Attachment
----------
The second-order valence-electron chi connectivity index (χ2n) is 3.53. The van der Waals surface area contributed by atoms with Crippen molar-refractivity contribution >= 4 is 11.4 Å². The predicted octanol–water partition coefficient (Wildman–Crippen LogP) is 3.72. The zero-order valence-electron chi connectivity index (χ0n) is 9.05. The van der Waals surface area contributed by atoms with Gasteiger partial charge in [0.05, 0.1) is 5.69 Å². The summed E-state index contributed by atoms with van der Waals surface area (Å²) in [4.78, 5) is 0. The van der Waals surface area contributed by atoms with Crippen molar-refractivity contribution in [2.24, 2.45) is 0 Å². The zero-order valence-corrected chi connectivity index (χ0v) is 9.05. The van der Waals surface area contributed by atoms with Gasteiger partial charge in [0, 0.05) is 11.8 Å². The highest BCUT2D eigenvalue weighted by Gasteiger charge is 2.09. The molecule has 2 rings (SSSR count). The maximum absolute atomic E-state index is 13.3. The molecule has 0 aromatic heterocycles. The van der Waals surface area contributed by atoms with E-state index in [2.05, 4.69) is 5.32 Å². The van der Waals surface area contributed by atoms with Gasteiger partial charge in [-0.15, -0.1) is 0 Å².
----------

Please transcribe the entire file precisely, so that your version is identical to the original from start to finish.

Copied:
The second-order valence-electron chi connectivity index (χ2n) is 3.53. The van der Waals surface area contributed by atoms with Crippen molar-refractivity contribution >= 4 is 11.4 Å². The predicted octanol–water partition coefficient (Wildman–Crippen LogP) is 3.72. The zero-order valence-electron chi connectivity index (χ0n) is 9.05. The van der Waals surface area contributed by atoms with Gasteiger partial charge in [0.05, 0.1) is 5.69 Å². The summed E-state index contributed by atoms with van der Waals surface area (Å²) in [4.78, 5) is 0. The van der Waals surface area contributed by atoms with Crippen molar-refractivity contribution in [2.24, 2.45) is 0 Å². The zero-order valence-corrected chi connectivity index (χ0v) is 9.05. The van der Waals surface area contributed by atoms with Gasteiger partial charge in [0, 0.05) is 11.8 Å². The highest BCUT2D eigenvalue weighted by Gasteiger charge is 2.09. The molecule has 2 rings (SSSR count). The maximum absolute atomic E-state index is 13.3. The molecule has 0 aromatic heterocycles. The van der Waals surface area contributed by atoms with E-state index in [2.05, 4.69) is 5.32 Å². The van der Waals surface area contributed by atoms with Gasteiger partial charge in [-0.15, -0.1) is 0 Å².